Premier says he is ‘putting money in people’s pockets’
David Burt, the Premier, said he was “putting money in people’s pockets”, and doing a good job.
The comments come despite widespread concerns about a cost of living crisis in Bermuda.
Mr Burt admitted the Government had made mistakes and misjudgments, but said he was not going to “dwell” on them.
The Premier said that if Progressive Labour Party delegates decide to oust him and go in a “different direction” at a party conference in October, that would be their democratic right.
Giving an upbeat assessment of the Government’s performance, he told The Daily Hour this morning: “We are making sure that there is more money in working people’s pockets, and we are going to continue to provide relief.”
He added tax cuts meant that working-class people “have saved $5,000 if they are making $50,000 a year, cumulative over time – making sure that we are putting money back in people’s pockets.”
Mr Burt, who is also finance minister, said the Government had limited power over costs, but pointed to a gas price freeze, even though it has drawn some criticism.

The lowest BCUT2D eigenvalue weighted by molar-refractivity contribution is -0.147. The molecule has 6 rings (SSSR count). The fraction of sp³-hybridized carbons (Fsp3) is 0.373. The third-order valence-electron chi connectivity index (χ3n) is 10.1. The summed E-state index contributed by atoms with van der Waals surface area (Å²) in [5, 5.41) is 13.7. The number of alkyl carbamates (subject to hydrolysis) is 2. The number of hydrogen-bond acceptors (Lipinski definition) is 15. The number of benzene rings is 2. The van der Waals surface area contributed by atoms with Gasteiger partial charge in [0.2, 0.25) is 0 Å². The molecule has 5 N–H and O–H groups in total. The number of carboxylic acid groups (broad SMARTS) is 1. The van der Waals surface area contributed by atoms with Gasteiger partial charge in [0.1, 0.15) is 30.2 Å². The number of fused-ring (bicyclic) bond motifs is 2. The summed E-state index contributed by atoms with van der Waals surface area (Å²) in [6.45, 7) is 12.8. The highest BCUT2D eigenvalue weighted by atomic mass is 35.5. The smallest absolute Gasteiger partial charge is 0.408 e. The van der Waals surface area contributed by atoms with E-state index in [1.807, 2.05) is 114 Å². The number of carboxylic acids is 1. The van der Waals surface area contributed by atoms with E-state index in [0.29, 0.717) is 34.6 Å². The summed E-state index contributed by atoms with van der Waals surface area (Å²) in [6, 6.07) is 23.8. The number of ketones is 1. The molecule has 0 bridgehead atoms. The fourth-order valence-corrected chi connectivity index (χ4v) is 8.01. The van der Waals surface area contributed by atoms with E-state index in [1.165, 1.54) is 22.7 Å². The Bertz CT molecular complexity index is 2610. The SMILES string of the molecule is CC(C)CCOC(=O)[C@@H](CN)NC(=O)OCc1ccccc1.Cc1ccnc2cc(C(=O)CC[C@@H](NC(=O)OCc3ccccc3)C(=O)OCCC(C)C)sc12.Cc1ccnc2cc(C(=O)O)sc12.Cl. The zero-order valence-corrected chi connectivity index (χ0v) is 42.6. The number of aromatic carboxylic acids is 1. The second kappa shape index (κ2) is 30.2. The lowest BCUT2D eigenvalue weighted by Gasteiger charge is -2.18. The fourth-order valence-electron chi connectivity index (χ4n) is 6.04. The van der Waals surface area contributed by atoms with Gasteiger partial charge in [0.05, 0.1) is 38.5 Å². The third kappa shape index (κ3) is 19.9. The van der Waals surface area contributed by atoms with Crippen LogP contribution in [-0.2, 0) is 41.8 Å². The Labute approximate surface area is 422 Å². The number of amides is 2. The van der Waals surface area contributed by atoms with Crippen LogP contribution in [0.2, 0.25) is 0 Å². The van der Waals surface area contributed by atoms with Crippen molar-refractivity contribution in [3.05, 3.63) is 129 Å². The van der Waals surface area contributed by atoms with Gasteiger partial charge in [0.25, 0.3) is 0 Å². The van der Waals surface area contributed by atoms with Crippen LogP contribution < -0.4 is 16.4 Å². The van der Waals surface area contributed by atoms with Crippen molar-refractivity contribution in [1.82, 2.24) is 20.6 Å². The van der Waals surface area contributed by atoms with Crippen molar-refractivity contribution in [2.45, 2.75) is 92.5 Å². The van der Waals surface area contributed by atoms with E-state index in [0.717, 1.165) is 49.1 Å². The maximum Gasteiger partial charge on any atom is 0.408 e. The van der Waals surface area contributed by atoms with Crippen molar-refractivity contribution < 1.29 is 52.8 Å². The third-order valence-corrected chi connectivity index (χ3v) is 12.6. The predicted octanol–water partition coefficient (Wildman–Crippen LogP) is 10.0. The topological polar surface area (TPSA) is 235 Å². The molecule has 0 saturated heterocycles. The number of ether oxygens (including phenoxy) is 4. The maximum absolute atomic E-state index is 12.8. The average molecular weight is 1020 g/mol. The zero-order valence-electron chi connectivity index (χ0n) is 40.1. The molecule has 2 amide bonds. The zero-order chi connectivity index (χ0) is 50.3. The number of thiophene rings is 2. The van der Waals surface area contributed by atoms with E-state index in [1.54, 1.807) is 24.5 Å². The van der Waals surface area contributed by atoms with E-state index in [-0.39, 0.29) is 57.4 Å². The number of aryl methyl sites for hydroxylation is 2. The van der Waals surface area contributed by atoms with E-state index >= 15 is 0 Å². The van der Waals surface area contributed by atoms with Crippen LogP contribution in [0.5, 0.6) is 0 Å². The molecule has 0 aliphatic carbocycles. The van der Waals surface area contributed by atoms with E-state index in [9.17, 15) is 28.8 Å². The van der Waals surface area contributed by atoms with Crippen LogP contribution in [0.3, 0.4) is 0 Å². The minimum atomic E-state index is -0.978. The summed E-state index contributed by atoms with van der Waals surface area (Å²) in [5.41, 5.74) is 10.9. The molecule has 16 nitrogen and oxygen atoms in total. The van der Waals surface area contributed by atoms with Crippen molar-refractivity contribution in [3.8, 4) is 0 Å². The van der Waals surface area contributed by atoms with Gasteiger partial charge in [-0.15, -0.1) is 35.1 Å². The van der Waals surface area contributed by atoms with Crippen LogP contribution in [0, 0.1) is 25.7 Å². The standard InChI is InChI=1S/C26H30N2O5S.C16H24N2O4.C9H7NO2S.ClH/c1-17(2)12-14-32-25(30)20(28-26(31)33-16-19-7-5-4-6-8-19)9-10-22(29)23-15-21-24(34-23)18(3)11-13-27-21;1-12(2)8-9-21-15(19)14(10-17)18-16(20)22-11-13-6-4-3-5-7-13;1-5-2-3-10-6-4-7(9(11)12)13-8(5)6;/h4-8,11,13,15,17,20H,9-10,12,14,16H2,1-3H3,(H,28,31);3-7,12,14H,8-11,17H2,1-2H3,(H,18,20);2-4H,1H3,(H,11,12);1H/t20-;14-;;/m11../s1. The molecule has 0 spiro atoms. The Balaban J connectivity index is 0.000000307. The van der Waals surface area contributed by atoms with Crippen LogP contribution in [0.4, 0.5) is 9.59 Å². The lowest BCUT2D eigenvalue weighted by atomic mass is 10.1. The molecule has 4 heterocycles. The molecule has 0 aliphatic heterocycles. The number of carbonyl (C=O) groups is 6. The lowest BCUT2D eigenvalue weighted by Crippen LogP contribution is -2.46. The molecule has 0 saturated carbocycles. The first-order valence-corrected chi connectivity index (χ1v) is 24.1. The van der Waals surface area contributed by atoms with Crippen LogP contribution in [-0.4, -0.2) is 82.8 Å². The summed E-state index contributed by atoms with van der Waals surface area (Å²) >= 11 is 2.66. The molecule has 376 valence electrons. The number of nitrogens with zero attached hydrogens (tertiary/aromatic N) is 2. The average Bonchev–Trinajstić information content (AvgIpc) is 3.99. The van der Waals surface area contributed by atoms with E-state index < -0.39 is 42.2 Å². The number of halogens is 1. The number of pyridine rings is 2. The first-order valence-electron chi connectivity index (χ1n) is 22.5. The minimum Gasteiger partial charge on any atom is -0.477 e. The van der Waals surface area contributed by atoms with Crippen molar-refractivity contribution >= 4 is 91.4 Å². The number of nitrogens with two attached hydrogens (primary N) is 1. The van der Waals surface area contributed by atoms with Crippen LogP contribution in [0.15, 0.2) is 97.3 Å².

He said: “We cannot, in Bermuda, control global prices, and we can only focus on what we can control.
“If we had not put in a gas price freeze, gas would be $11.03 a gallon versus $8.86 a gallon.”
Mr Burt defended his style of leadership but admitted mistakes had been made.
He said: “I am responsible for everything that happens under my administration.
“The fact is that we made certain errors and misjudgments and certain points in times and we just have to press on. That’s the way the Governance works.
“But, at the same point in time, I can’t dwell on the mistakes of which were made, or the things which we may have been doing differently.”
With a delegates conference of the Progressive Labour Party looming in October, Mr Burt said it was up to members to decide his fate if there is a challenge to his rule.
The Premier said he would press on with his agenda. “If the Progressive Labour Party delegates decide to go in a different direction, that’s OK too,” he added.
“This is democracy. We survive in a democratic party, inside of a democratic country where we have freedom of expression.
“So, I just press on with what we need to do.”
Mr Burt told MPs last week that the Government was considering an aid package for families struggling with rising food prices, which would be unveiled to the House of Assembly by July 15.
He admitted that although the official statistics said food prices had risen by five per cent in the past year, many items had increased by as much as five times that amount.
And the Consumer Price Index has this week confirmed that the cost of some food items rose by nearly 30 per cent in the past 12 months.
The CPI recorded that top round beef rose by 29.3 per cent, while frozen spare ribs increased by 28.8 per cent, imported lettuce rose by 20.9 per cent and apples by 13.6 per cent.